Wednesday, 16 April 2014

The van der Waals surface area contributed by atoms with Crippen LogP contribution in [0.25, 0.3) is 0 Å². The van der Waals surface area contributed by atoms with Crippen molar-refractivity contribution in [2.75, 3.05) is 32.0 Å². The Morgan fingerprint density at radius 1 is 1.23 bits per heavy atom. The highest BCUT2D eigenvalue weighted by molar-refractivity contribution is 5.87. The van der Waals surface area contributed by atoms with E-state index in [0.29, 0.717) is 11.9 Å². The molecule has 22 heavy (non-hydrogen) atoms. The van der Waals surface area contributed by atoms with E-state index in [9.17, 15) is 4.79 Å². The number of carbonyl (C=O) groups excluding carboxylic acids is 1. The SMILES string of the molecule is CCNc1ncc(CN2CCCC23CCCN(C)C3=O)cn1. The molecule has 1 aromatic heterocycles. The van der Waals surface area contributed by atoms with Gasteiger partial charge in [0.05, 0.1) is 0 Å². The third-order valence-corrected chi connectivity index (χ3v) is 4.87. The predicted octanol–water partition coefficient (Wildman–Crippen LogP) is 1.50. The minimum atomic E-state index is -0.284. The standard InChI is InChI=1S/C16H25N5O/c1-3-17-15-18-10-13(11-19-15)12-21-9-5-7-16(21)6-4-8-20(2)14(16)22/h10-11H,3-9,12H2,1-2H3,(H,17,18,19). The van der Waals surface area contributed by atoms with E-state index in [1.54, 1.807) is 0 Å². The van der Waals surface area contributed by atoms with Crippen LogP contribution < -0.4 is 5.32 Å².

The publication of a new edition of Bradley’s Shakespearean Tragedy (1904) presents a timely opportunity to explore a classic expression of the theory and practice of tragic drama. This is also an opportunity for new readers to encounter a distinctive appreciation of Shakespeare’s work in the context of more recent literary and cultural theories. In the process, the obstacles to a clear understanding of what Bradley thought are explored, and we seek to explain why many critics were often hostile to his writings on Shakespeare. We then proceed to an interrogation of Bradley’s philosophy of tragedy in the context the wider project of the development of English Studies as an educational discipline since the end of the nineteenth century. This frame of analysis will also be informed by recent post-colonial theories which will be positioned within the context of literary study understood as a distinctive project of enlightened humane education. [...] One of the predicaments for Bradley, writing at the beginning of the twentieth century is how to accommodate a true representation of Shakespearean tragedy that responds to the ideology of the nineteenth century. He is writing in the context of the British imperial project and mass industrialisation, but ten years before the cataclysmic events of the First World War (1914-18). In this regard, the virtual absence of any historical particularities is a noteworthy silence in the text. One criticism might be that the romantic timelessness of Shakespeare seeks to naturalize a world order that is already showing signs of political if not ideological crisis.